Cult fashion retailer Incu is known for bringing some of the freshest local and global brands to Australian customers, from Rag & Bone to Gentle Monster and Maison Kitsuné. CEO Doug Low chats with us about the lessons he learnt from 2020 and who he’d invite to his dream Zoom chat. Inside Retail: How are you feeling about 2021? Doug Low: I’m pretty optimistic about the opportunities it will bring. Obviously, if you could get through it all and come out the other side as a business, there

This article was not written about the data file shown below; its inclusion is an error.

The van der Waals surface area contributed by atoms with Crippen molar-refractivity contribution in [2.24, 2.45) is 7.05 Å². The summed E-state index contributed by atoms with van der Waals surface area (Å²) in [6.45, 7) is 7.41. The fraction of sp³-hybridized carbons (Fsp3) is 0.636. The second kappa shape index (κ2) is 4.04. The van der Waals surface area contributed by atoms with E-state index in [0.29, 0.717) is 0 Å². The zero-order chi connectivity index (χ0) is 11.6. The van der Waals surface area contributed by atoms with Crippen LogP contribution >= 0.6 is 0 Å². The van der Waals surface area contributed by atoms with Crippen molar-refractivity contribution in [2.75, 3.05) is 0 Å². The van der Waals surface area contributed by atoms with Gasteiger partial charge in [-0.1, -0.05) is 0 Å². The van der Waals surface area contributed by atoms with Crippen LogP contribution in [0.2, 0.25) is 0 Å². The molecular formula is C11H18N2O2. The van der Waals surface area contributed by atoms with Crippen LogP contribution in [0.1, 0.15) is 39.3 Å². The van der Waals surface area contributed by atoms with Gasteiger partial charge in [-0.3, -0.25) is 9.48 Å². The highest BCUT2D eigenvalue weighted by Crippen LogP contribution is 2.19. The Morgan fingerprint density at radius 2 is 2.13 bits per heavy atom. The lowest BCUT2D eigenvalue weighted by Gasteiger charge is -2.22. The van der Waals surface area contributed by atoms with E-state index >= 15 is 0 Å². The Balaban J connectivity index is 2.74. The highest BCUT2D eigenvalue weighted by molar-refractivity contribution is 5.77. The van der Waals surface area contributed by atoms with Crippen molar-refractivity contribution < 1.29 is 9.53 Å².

there were some real positives. For us, there were some great things we took out of it. We’re 18 years old and we didn’t have a mission statement before, but it was really great to go through that process, which forced us to think about what we want the brand to stand for in the next 18 years and beyond. We landed on “creating community, curating experience”. Now we can always go back to [that statement] as we approach brands, work with suppliers and staff and all those wonderful things. It grounds the business. Recently, we’ve hired a lot of new talent that we brought into the business. We’ve also seen some great development among our staff. We’re so lucky to have them all, and everyone dug their heels in deep for us during Covid. It makes you excited to make them part of the business. When we can give them the tools they need, the possibilities are endless. Seeing the best come out of everyone has been excellent. IR: What are some of your favourite retailers around the world and why? DL: Aesop. They’re so scientific in their approach to retail and so consistent in their experience. It’s so tactile and well thought out, it’s amazing. Everything is done at such a high level. It’s probably the only luxury Australian retailer that’s really out there. Mecca. Even just speaking to people about the brand, they get so excited. The way they train staff and run the business seems to be done in a really great way. They do physical retail really well, but they’ve also bridged that gap to digital as well. I wish we could do things like them. Bunnings. When I was growing up, whenever we needed something done, we’d call in a handyman; we never had a drill at home. But I can go into a Bunnings store, where they have diverse staff, who can break down really complex things for me in a simple way and show you how to use things or fix things. They give you very honest service and don’t try to oversell you. It’s very Australian. It doesn’t matter if you’re male or female or from whatever demographic, everyone goes to Bunnings. I’d love us to attain that same level of service and experience for fashion: where we educate people on brands, where the service is approachable and we have diverse staff who are so helpful. IR: If you could invite anyone, dead or alive, to a Zoom group chat, who would you choose? DL: Tony Tsieh, who used to be at Zappos. His dedication to delivering happiness in a way that he approached service is completely different to the way that I think any other business would do it. How I Built This podcast host Guy Raz. I think he can ask great questions and he’s so intuitive. Tyler Haney, the founder of activewear brand Outdoor Voices. Her ability to create a community and approach to activewear was quite different. It’s not about being the fastest athlete or the best at something, it was about just getting out there. She was able to shake up an industry that had an existing model but she approached it from a different angle. Bruce Lee. I’d invite him just for his philosophy and dedication to being a better martial artist. IR: What are some of the retail trends you’ve got your eye on? DL: Definitely omnichannel. Everyone’s going to be gearing up for that, but where it will get interesting is how it relates to the specific business. We have WeChat and we’ve input a service called Hero in our online store, so when someone clicks on the button, you can speak to someone via phone, text or WhatsApp. Click-and-collect. I think about getting our products to people in the fastest way possible, but we want people to come in to pick up items, but be prepared to match them with other items they’ve already put aside. Maybe have a champagne service or a special offering; it’s almost like how when you book a restaurant through a concierge, they ask what you might like. We want to tailor our service to someone in a natural way and make them feel special. The more information you can get to know about someone, the more you can tailor it to them, but it has to be genuine and offer something to them.